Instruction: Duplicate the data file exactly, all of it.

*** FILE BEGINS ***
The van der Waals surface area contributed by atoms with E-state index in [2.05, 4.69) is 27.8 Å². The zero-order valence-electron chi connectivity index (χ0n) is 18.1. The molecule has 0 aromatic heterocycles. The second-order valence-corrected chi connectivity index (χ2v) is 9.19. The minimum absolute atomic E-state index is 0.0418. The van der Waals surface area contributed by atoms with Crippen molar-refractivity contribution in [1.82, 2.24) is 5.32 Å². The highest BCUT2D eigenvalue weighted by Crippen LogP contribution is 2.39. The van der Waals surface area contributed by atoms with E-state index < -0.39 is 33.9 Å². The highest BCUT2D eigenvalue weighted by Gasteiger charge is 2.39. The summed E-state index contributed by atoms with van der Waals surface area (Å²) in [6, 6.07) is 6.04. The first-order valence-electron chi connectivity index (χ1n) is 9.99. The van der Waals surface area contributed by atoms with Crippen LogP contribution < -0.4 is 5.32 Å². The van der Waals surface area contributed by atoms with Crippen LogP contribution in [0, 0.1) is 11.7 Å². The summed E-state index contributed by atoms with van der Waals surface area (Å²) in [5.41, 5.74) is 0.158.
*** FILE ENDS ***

The van der Waals surface area contributed by atoms with E-state index in [2.05, 4.69) is 27.8 Å². The zero-order valence-electron chi connectivity index (χ0n) is 18.1. The molecule has 0 aromatic heterocycles. The second-order valence-corrected chi connectivity index (χ2v) is 9.19. The minimum absolute atomic E-state index is 0.0418. The van der Waals surface area contributed by atoms with Crippen molar-refractivity contribution in [1.82, 2.24) is 5.32 Å². The highest BCUT2D eigenvalue weighted by Crippen LogP contribution is 2.39. The van der Waals surface area contributed by atoms with E-state index < -0.39 is 33.9 Å². The highest BCUT2D eigenvalue weighted by Gasteiger charge is 2.39. The summed E-state index contributed by atoms with van der Waals surface area (Å²) in [6, 6.07) is 6.04. The first-order valence-electron chi connectivity index (χ1n) is 9.99. The van der Waals surface area contributed by atoms with Crippen LogP contribution < -0.4 is 5.32 Å². The van der Waals surface area contributed by atoms with Crippen LogP contribution in [0, 0.1) is 11.7 Å². The summed E-state index contributed by atoms with van der Waals surface area (Å²) in [5.41, 5.74) is 0.158.